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National Infrastructure Assessment

GIIA, the membership body for the leading private investors in infrastructure, welcomes the release of the UK’s first ever National Infrastructure Assessment which sets out the country’s  future infrastructure needs across a range of sectors, over the next thirty years.

Significantly, the National Infrastructure Commission report draws much needed attention to the important role of private capital in delivering the UK’s future infrastructure pipeline.  It highlights that nearly half of the planned pipeline of infrastructure projects to 2020/21 will be funded privately and that the Commission’s future recommendations ‘will require a combination of public and private financing mechanisms and these arrangements should be as efficient and cost effective as possible’.

In its analysis, the NIC states that ‘the introduction of private financing into public delivery …. Has led to quicker delivery of projects, enabling society to access better infrastructure earlier, and contributed to better public sector commercial capability’ and the ‘transfer of risk to the private partner incentivises efficiency in delivery over the project lifecycle’.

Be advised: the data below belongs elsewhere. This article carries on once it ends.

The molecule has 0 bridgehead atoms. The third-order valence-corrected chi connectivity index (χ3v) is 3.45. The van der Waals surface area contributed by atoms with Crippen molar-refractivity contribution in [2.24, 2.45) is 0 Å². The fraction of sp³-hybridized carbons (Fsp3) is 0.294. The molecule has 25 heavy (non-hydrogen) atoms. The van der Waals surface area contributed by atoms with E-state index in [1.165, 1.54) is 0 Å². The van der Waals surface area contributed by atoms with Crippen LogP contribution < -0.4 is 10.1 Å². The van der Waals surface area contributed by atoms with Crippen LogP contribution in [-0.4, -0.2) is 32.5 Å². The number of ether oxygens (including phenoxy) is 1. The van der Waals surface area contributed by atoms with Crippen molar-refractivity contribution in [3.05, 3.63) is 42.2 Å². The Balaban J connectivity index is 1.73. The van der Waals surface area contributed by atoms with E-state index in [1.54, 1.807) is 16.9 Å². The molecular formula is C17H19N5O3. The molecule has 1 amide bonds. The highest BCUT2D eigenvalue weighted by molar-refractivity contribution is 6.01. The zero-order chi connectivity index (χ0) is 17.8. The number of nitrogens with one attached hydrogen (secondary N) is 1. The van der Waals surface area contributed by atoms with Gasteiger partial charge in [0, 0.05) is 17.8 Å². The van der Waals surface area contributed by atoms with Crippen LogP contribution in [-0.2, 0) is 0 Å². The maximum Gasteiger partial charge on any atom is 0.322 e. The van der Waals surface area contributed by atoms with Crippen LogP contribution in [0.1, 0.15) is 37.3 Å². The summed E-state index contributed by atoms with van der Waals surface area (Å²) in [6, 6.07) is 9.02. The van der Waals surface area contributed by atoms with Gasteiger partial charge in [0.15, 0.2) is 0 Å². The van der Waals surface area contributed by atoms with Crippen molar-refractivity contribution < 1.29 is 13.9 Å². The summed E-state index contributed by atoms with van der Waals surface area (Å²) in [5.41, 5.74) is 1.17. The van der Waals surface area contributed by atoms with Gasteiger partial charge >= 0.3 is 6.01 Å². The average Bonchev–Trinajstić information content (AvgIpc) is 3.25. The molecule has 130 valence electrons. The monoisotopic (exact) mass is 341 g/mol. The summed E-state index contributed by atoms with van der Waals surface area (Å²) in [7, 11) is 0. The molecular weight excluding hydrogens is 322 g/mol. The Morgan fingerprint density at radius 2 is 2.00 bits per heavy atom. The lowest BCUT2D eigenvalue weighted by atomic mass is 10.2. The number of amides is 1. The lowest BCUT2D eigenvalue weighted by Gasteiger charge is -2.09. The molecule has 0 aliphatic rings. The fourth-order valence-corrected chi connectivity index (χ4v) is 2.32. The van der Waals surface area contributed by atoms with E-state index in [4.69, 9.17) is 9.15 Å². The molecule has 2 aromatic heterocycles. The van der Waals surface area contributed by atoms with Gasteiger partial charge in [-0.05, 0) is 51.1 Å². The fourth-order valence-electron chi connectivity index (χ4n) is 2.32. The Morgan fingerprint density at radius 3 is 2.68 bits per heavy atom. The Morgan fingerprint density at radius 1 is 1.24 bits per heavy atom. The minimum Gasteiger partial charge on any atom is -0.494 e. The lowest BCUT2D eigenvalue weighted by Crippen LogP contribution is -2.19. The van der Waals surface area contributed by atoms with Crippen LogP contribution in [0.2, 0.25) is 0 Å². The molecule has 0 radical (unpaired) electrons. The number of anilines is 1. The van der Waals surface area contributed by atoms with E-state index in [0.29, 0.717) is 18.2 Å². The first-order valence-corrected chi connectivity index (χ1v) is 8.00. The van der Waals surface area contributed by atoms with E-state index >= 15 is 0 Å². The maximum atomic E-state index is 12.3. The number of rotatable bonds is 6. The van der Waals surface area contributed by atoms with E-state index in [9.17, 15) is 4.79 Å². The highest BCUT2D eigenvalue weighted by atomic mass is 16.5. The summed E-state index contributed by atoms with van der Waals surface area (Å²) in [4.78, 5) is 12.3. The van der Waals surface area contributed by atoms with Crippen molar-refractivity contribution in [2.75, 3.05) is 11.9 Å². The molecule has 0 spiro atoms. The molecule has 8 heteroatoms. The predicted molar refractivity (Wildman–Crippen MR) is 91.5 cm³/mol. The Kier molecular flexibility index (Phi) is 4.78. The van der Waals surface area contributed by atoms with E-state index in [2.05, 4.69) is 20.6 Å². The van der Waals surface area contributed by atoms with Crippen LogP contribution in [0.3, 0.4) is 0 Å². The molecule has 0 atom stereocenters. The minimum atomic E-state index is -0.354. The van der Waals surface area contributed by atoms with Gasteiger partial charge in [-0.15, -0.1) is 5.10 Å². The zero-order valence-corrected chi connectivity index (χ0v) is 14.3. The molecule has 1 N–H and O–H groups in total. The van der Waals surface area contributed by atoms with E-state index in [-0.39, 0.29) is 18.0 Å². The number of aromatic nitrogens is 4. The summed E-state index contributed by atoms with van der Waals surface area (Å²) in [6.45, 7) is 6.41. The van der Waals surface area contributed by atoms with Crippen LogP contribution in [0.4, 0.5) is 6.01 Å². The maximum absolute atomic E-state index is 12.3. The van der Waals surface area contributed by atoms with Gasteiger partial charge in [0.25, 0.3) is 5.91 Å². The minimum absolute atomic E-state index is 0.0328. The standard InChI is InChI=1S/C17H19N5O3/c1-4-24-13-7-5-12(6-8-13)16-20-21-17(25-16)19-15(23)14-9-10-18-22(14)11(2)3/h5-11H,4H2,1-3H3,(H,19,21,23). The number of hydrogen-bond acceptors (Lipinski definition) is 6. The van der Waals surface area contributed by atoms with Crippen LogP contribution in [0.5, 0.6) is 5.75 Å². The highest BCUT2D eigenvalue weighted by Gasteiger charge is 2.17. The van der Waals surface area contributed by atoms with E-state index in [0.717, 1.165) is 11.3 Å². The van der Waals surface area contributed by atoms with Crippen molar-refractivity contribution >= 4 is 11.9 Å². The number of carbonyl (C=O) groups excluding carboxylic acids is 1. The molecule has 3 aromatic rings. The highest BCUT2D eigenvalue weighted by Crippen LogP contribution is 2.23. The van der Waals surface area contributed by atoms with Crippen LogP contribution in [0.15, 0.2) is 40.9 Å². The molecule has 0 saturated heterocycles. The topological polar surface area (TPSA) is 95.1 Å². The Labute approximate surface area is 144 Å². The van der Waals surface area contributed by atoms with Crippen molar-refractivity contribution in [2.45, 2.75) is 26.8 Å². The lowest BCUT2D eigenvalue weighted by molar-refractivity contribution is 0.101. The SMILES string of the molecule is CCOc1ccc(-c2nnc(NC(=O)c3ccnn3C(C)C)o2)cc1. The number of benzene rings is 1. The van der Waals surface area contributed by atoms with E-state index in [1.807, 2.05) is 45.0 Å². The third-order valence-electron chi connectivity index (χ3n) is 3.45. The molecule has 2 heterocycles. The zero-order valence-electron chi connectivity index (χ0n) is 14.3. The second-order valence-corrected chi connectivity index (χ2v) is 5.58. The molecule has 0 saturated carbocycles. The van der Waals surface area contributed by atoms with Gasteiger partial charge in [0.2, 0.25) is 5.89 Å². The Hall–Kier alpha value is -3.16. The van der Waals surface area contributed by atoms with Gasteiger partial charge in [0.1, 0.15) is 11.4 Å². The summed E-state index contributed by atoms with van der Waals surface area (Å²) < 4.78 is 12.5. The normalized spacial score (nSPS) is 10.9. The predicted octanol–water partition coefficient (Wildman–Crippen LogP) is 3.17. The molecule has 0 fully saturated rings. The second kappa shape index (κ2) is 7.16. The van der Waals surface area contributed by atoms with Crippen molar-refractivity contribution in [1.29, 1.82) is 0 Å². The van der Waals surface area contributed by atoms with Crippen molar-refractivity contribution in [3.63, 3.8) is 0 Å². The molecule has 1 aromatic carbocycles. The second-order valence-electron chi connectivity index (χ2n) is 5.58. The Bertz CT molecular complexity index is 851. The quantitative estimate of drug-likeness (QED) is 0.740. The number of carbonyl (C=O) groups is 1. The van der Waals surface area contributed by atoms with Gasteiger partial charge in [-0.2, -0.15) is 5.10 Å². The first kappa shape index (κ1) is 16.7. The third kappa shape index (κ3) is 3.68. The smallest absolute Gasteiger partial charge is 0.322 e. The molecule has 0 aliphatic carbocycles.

A key recommendation is for the creation of an independent evidence base that will inform future policy makers: ‘the Commission aims to develop a consistent base of costs and benefits of financing models through more detailed analysis. This independent source of evidence should lead to more strategic use of private financing and traditional procurement, and improve the design of existing models to build more collaborative long term approaches’.

Andy Rose, CEO of GIIA, said: “The NIC’s excellent report should serve as a timely reminder of the importance of creating a positive and transparent environment that actively encourages the types of private investment in infrastructure that has delivered significant benefits to UK consumers. Only through close collaboration between Government and private investors can the UK ensure the delivery of innovative and sustainable infrastructure that is required by future generations. We welcome the proposal to create an independent evidence base as a much needed step to inform future policy in infrastructure delivery.”

View the report at